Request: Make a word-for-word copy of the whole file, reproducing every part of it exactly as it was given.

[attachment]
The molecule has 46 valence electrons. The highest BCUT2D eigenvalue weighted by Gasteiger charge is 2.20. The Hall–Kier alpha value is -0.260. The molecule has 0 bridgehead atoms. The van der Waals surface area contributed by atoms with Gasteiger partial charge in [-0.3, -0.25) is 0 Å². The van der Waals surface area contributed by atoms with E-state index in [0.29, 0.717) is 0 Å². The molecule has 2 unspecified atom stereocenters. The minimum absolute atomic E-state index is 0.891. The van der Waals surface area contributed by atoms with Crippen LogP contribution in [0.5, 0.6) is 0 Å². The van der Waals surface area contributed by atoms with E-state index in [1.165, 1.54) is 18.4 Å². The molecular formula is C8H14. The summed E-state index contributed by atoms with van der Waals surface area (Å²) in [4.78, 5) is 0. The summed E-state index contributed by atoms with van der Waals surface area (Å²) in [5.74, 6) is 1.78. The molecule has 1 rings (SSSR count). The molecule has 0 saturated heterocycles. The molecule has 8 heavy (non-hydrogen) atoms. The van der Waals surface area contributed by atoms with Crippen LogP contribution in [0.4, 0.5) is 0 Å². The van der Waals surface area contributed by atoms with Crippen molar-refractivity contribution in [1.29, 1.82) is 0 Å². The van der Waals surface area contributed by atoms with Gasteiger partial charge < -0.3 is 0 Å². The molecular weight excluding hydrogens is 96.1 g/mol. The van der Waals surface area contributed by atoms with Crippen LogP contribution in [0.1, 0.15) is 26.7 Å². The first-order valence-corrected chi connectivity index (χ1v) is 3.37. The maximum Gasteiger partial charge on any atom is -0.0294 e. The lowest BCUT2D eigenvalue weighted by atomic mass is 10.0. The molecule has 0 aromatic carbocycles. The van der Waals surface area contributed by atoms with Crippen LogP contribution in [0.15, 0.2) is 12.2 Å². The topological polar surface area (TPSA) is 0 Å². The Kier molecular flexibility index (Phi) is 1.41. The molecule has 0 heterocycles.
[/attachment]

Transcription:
The molecule has 46 valence electrons. The highest BCUT2D eigenvalue weighted by Gasteiger charge is 2.20. The Hall–Kier alpha value is -0.260. The molecule has 0 bridgehead atoms. The van der Waals surface area contributed by atoms with Gasteiger partial charge in [-0.3, -0.25) is 0 Å². The van der Waals surface area contributed by atoms with E-state index in [0.29, 0.717) is 0 Å². The molecule has 2 unspecified atom stereocenters. The minimum absolute atomic E-state index is 0.891. The van der Waals surface area contributed by atoms with Crippen LogP contribution in [0.5, 0.6) is 0 Å². The van der Waals surface area contributed by atoms with E-state index in [1.165, 1.54) is 18.4 Å². The molecular formula is C8H14. The summed E-state index contributed by atoms with van der Waals surface area (Å²) in [4.78, 5) is 0. The summed E-state index contributed by atoms with van der Waals surface area (Å²) in [5.74, 6) is 1.78. The molecule has 1 rings (SSSR count). The molecule has 0 saturated heterocycles. The molecule has 8 heavy (non-hydrogen) atoms. The van der Waals surface area contributed by atoms with Crippen LogP contribution in [0.4, 0.5) is 0 Å². The van der Waals surface area contributed by atoms with Crippen molar-refractivity contribution in [1.29, 1.82) is 0 Å². The van der Waals surface area contributed by atoms with Gasteiger partial charge < -0.3 is 0 Å². The molecular weight excluding hydrogens is 96.1 g/mol. The van der Waals surface area contributed by atoms with Crippen LogP contribution in [0.1, 0.15) is 26.7 Å². The first-order valence-corrected chi connectivity index (χ1v) is 3.37. The maximum Gasteiger partial charge on any atom is -0.0294 e. The lowest BCUT2D eigenvalue weighted by atomic mass is 10.0. The molecule has 0 aromatic carbocycles. The van der Waals surface area contributed by atoms with Crippen LogP contribution in [0.15, 0.2) is 12.2 Å². The topological polar surface area (TPSA) is 0 Å². The Kier molecular flexibility index (Phi) is 1.41. The molecule has 0 heterocycles.